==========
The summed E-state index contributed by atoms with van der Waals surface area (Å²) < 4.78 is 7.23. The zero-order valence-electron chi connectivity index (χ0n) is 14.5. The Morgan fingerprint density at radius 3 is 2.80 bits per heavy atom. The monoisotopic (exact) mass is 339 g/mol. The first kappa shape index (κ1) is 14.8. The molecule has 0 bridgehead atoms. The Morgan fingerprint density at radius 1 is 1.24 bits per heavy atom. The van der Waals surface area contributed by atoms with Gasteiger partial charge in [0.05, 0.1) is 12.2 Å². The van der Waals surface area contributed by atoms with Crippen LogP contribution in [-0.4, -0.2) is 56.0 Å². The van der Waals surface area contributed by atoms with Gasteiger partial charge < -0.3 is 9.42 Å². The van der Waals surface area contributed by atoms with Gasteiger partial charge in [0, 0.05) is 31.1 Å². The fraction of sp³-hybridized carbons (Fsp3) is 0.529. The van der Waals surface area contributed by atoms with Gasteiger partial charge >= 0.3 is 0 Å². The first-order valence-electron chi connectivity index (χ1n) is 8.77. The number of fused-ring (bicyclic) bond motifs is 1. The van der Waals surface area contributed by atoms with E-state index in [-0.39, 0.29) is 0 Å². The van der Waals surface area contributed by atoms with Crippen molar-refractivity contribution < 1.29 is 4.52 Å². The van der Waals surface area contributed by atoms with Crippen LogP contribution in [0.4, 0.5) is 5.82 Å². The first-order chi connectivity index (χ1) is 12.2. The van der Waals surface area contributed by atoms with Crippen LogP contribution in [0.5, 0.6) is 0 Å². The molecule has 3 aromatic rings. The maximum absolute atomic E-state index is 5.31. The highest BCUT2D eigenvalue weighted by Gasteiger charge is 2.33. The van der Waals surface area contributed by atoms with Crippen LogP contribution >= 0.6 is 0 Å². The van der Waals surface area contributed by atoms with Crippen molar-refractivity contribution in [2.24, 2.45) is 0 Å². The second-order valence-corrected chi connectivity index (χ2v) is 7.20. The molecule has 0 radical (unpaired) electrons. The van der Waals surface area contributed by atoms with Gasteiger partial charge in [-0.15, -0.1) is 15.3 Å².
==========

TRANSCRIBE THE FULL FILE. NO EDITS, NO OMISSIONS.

The summed E-state index contributed by atoms with van der Waals surface area (Å²) < 4.78 is 7.23. The zero-order valence-electron chi connectivity index (χ0n) is 14.5. The Morgan fingerprint density at radius 3 is 2.80 bits per heavy atom. The monoisotopic (exact) mass is 339 g/mol. The first kappa shape index (κ1) is 14.8. The molecule has 0 bridgehead atoms. The Morgan fingerprint density at radius 1 is 1.24 bits per heavy atom. The van der Waals surface area contributed by atoms with Gasteiger partial charge in [0.05, 0.1) is 12.2 Å². The van der Waals surface area contributed by atoms with Crippen LogP contribution in [-0.4, -0.2) is 56.0 Å². The van der Waals surface area contributed by atoms with Gasteiger partial charge < -0.3 is 9.42 Å². The van der Waals surface area contributed by atoms with Gasteiger partial charge in [0, 0.05) is 31.1 Å². The fraction of sp³-hybridized carbons (Fsp3) is 0.529. The van der Waals surface area contributed by atoms with Gasteiger partial charge >= 0.3 is 0 Å². The first-order valence-electron chi connectivity index (χ1n) is 8.77. The number of fused-ring (bicyclic) bond motifs is 1. The van der Waals surface area contributed by atoms with E-state index in [-0.39, 0.29) is 0 Å². The van der Waals surface area contributed by atoms with Crippen molar-refractivity contribution < 1.29 is 4.52 Å². The van der Waals surface area contributed by atoms with Crippen LogP contribution in [0.4, 0.5) is 5.82 Å². The first-order chi connectivity index (χ1) is 12.2. The van der Waals surface area contributed by atoms with Crippen LogP contribution in [0.5, 0.6) is 0 Å². The molecule has 3 aromatic rings. The maximum absolute atomic E-state index is 5.31. The highest BCUT2D eigenvalue weighted by Gasteiger charge is 2.33. The van der Waals surface area contributed by atoms with Crippen LogP contribution >= 0.6 is 0 Å². The van der Waals surface area contributed by atoms with Crippen molar-refractivity contribution in [2.24, 2.45) is 0 Å². The second-order valence-corrected chi connectivity index (χ2v) is 7.20. The molecule has 0 radical (unpaired) electrons. The van der Waals surface area contributed by atoms with Gasteiger partial charge in [-0.15, -0.1) is 15.3 Å².